South Church Affordable Housing Initiative – Frequently Asked Questions
Q: What is the South Church Affordable Housing Initiative?
A: In 2012, Habitat for Humanity and the Andover Community Trust (ACT, a local land trust organization) approached South Church about purchasing land with the purpose of building affordable housing. This land, a 1.06 acre lot roughly opposite Elm St. Automotive, was given to South Church in 1938 by Mary Byers Smith. In support of both South Church’s and Mary Byers Smith’s long standing commitment to outreach and caring for neighbors, a small team gathered information to help the Congregation consider this request.
Q: How did South Church come to own this land?
A: Mary Byers Smith was a legacy of her benevolent Smith and Dove (now Dundee Park) mill owner family who had built housing for their workers, a village hall for Abbot Village, recreational facilities, established a pension fund, funded the Alms House and the family founded Memorial Hall Library. Mary never married and was a leader in social services in Andover and worked for many State Boards of education and social services. She gave much to the Town including her time being the first women to serve on the School Committee, donations of money to organizations, and this unrestricted donation of land to South Church in 1938.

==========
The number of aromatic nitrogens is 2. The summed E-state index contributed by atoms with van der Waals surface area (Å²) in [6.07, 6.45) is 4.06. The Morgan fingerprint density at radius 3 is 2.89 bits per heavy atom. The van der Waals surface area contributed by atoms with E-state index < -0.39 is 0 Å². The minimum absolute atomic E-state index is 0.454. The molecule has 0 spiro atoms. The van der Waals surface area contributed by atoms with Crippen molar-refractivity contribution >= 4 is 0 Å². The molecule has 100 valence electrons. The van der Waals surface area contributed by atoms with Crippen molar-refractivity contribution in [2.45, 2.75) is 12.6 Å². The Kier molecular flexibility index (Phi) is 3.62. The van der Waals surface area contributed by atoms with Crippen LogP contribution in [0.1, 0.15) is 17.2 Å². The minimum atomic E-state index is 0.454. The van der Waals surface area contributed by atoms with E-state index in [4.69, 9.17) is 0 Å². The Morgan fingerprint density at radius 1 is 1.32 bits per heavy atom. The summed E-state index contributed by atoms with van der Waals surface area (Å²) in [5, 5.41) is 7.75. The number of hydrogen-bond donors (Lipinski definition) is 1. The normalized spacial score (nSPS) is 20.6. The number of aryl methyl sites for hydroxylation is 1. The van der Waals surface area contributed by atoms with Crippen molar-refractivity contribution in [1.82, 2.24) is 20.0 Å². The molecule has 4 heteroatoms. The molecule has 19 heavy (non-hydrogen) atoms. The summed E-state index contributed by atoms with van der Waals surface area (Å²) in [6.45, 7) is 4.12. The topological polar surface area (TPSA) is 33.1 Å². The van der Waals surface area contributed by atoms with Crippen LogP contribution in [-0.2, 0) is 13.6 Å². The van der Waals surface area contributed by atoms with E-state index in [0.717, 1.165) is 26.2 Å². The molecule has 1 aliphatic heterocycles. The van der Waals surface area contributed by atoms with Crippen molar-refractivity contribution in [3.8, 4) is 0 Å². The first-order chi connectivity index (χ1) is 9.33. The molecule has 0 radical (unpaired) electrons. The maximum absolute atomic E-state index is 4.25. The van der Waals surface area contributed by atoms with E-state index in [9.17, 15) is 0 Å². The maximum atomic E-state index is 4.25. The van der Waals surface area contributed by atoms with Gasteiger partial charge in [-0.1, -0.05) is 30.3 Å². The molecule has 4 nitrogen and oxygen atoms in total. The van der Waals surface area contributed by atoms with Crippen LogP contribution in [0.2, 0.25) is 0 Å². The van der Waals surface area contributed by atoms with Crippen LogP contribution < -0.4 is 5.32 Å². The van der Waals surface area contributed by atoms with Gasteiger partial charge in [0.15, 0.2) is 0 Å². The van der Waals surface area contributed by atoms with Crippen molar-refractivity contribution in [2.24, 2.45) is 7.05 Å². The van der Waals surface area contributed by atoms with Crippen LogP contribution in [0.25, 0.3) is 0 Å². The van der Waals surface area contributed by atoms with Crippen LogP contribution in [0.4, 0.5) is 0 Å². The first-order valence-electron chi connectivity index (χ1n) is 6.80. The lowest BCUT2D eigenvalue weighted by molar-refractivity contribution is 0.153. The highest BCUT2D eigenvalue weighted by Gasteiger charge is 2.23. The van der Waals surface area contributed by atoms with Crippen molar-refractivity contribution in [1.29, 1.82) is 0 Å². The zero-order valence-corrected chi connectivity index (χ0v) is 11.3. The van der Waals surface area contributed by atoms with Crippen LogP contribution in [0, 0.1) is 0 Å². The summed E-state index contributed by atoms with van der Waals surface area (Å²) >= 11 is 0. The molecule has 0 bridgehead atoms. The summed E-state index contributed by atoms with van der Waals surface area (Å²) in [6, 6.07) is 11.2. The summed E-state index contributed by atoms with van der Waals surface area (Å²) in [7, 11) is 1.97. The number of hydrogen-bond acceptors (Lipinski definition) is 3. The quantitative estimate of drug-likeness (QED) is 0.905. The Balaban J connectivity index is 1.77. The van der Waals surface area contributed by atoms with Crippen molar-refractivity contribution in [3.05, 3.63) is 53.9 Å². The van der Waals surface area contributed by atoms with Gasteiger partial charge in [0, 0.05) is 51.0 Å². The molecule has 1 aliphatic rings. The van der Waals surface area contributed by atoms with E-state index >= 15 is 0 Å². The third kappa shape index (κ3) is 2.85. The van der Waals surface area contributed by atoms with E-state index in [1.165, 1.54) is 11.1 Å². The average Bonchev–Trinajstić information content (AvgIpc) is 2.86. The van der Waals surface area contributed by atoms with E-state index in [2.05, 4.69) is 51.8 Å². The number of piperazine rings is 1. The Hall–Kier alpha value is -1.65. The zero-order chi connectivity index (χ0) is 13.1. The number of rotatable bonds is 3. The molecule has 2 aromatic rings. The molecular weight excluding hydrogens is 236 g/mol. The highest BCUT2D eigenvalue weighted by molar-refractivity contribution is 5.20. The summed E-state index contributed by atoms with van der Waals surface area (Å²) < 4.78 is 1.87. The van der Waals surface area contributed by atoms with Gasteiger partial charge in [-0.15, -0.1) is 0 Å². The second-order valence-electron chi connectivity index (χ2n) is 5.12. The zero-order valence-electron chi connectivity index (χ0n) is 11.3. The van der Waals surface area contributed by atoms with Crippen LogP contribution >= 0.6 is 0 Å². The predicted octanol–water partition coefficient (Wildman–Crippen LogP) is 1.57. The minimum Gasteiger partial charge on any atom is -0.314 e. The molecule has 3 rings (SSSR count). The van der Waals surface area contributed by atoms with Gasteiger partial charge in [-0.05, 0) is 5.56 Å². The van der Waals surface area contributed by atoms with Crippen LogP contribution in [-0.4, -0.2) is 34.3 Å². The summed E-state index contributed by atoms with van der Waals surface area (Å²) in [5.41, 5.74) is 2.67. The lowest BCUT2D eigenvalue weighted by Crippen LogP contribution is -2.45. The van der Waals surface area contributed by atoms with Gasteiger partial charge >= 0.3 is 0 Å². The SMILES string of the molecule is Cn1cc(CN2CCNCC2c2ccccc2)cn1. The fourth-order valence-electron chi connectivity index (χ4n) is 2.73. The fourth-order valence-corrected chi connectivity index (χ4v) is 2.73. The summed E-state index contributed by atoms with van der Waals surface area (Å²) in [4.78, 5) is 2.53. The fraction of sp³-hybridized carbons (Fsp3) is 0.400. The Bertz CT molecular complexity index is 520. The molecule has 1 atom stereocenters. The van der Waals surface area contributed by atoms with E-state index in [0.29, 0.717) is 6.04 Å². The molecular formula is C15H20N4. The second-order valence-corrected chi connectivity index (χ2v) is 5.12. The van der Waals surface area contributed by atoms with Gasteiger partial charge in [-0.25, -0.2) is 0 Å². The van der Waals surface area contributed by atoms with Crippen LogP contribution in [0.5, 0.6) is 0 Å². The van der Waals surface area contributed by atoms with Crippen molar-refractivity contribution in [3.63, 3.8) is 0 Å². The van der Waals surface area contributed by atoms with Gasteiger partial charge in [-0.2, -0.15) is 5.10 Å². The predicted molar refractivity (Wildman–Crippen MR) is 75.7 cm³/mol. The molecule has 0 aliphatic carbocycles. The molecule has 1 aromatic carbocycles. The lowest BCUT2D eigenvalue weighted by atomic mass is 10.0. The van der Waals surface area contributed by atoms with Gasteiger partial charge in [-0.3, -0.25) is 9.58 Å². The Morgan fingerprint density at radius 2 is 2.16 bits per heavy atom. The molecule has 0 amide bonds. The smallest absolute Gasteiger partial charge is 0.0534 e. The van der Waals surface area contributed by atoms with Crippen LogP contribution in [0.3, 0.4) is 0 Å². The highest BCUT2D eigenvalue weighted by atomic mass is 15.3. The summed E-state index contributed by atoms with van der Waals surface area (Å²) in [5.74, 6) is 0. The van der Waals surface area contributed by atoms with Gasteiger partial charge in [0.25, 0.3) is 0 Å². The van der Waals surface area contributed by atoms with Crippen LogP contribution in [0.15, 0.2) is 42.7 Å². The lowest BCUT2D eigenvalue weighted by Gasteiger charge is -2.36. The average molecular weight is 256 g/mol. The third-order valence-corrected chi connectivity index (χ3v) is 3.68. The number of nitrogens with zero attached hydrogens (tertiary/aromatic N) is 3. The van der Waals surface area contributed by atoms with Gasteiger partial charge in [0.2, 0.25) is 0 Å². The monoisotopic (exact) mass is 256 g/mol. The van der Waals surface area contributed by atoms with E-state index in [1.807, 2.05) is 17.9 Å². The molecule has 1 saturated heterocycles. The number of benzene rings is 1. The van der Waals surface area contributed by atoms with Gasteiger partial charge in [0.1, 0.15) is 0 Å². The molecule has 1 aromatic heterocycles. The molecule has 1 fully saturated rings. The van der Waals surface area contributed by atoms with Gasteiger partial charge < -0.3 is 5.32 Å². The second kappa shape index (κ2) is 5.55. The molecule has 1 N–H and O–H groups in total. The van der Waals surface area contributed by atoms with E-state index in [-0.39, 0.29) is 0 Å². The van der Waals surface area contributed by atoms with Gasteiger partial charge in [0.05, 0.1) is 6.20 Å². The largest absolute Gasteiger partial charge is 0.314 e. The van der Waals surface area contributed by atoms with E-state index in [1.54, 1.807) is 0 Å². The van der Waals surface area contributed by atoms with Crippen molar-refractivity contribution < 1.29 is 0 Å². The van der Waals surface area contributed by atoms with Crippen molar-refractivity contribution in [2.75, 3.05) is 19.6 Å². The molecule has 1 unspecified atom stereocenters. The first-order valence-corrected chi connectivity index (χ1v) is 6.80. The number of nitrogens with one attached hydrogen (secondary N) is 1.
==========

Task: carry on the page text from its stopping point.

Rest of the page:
Q: What will Habitat and ACT do with the land?
A: They propose to collaboratively build 6 units (3 duplexes) of affordable homes. Four of them will be built by Habitat and 2 by ACT. ACT will own the land. They have developed a Memorandum of Understanding between themselves to facilitate their collaboration.
Q: What is the timeline for the Initiative?
A: South Church members will vote to make a decision on this initiative at the all church meeting on May 7th. If passed, it will take roughly a year for Habitat and ACT to get the required permits. They hope to start construction in the summer of 2018 with families in by the summer of 2019.
Q: What will be the role of South Church?
A: Habitat and ACT will have the lead roles in building the units, selecting the homeowners, and maintaining the properties. They have invited South Church members to participate on the Selection Committees, help Habitat with construction, and serve as mentors for the families. There are numerous other ways all members of the congregation (youth and adults) can be involved (feeding workers, helping with landscaping, making curtains, etc.)
Q: What does South Church use the land for now?
A: Currently, a small corner is used for composting leaves. Trustees are developing alternative options for leaf composting or creating an easement to allow the continuing of leaf composting on a small corner of the site.
Q: What other options did South Church consider for the land?